3D Hand Scanners – Structured Light vs Laser Scanning
3D Scanners can use various technologies to scan objects for reverse engineering purposes. Two of the most common technologies used in 3D hand scanners are structured light (sometimes referred to as white light scanners) and laser scanning. Both technologies are …
3D Scanners can use various technologies to scan objects for reverse engineering purposes. Two of the most common technologies used in 3D hand scanners are structured light (sometimes referred to as white light scanners) and laser scanning. Both technologies are non-contact measurement devices that are capable of capturing data to within micro millimetre accuracy. However deciding on what the best fit for you is, is down to the application you are using it for and your budget.
How do they work?
Structured Light scanners were typically tripod mounted but hand held options are increasingly available. They project light patterns, typically parallel strips, which become distorted by the surface of the object being scanned. The light is projected across the 3D surface of the object and cameras on the scanner works out the variances in the 2D lines which in turn generates point cloud data. A 3D model is then generated using the position of the points using XYZ coordinates. Both the Peel 3D – Peel 2 and Creaforms’ Go!SCAN 3D use white light technology.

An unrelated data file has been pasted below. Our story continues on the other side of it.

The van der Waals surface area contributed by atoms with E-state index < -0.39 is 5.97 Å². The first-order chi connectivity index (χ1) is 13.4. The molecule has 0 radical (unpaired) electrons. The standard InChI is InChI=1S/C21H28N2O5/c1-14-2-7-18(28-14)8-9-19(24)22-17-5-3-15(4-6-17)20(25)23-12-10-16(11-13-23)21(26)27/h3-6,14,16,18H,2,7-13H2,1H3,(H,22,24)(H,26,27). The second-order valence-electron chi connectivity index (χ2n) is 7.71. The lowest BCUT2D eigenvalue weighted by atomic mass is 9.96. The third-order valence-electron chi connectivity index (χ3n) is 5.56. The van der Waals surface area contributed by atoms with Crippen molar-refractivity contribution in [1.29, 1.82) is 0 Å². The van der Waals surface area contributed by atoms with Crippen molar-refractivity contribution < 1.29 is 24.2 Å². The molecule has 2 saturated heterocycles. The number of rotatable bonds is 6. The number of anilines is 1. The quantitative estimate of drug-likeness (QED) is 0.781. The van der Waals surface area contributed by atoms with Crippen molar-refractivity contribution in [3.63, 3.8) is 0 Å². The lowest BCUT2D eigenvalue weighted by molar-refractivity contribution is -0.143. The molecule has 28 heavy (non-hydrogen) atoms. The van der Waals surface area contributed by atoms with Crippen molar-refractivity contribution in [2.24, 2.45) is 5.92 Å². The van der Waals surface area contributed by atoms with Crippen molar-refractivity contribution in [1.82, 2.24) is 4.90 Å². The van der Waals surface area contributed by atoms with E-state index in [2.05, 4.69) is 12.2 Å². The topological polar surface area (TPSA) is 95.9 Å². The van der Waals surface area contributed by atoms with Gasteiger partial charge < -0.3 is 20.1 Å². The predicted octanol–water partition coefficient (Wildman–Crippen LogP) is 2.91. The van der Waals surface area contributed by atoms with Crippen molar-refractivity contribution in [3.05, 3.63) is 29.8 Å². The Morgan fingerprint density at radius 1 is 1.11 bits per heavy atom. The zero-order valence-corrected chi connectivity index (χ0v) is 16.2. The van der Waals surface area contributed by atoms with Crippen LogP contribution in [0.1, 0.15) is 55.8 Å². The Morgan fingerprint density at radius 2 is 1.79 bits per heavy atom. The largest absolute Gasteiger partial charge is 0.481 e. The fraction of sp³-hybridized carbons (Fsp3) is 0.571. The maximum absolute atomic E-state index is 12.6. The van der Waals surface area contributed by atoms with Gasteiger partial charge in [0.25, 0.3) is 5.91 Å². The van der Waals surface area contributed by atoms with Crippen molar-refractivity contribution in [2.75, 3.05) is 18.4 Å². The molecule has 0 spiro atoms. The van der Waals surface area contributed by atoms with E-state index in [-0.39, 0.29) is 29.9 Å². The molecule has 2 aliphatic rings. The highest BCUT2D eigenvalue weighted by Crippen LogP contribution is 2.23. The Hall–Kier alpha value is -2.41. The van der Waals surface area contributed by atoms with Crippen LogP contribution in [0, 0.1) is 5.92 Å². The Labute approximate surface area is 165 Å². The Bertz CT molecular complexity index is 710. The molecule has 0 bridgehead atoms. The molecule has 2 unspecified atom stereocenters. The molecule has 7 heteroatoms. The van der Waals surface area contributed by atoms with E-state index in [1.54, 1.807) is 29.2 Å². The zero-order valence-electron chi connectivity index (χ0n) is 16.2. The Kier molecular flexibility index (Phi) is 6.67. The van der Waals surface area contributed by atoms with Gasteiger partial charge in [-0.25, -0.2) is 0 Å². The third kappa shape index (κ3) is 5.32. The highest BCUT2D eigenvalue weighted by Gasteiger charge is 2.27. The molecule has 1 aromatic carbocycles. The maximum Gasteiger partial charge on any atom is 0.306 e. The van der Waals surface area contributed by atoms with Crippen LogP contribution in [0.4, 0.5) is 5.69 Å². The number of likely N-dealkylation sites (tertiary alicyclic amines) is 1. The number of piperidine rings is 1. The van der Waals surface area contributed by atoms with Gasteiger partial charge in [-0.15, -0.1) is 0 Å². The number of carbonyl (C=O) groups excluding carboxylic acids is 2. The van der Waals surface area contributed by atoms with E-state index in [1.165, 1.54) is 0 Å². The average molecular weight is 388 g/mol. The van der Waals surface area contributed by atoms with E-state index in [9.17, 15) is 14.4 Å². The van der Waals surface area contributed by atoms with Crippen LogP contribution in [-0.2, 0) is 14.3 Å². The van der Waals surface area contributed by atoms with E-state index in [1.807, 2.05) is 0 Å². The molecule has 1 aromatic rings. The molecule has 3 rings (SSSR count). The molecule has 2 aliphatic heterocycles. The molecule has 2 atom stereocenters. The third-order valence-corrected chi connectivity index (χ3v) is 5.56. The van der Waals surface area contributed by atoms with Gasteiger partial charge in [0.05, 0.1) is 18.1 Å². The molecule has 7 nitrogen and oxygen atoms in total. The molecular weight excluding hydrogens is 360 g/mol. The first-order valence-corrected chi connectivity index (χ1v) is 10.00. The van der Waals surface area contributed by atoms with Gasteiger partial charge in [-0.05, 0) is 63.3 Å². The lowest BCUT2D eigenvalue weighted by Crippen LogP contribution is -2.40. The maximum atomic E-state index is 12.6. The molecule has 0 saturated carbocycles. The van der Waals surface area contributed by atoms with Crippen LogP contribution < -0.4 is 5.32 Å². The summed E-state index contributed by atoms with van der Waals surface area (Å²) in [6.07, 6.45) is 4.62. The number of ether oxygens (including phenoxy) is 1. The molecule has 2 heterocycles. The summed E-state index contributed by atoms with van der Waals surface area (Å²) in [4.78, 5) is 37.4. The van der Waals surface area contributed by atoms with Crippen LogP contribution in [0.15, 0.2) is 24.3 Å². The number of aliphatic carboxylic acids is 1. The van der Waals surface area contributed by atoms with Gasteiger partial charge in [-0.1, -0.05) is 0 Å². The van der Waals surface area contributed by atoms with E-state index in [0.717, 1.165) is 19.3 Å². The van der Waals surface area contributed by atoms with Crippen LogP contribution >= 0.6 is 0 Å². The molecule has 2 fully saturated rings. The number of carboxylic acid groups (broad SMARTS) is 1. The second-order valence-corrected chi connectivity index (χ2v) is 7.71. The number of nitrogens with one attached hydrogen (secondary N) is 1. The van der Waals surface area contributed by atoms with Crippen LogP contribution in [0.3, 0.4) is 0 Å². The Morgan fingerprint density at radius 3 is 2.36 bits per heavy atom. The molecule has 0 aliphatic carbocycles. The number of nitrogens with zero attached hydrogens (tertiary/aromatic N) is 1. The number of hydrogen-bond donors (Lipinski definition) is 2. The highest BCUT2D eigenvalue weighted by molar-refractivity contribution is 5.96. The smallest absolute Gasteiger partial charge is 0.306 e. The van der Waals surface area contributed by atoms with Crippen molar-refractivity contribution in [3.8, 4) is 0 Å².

Laser line scanners can be both handheld and tripod mounted. A laser is projected onto the surface of the object to be scanned. A camera then looks for the location of the reflected laser spot. Depending on the distance to the object the laser dot will appear at different locations in the cameras field of view enabling the angle to be calculated to capture the distance: This is referred to as triangulation. Creaforms’ HandySCAN 3D use laser line technology.
Pro’s and Con’s
|Structured Light||Speed (scans multiple points at once), precise, portable, eye safe||Sensitive to lighting conditions and surface of the part. Dark, matt and highly reflective surfaces can be hard to scan|
|Laser Scanning||High accuracy ~10 microns (depending on working distance)||Limited working distance|
If you are looking to scan large objects quickly then structured light scanners are a good option. However if you are looking to scan highly detailed objects then laser scanners may be best suited but are substantially more expensive.
If you would like to discuss 3D scanners further and find out what is going to be the best fit for you, give us a call on 01926 333777 or drop us an email to firstname.lastname@example.org.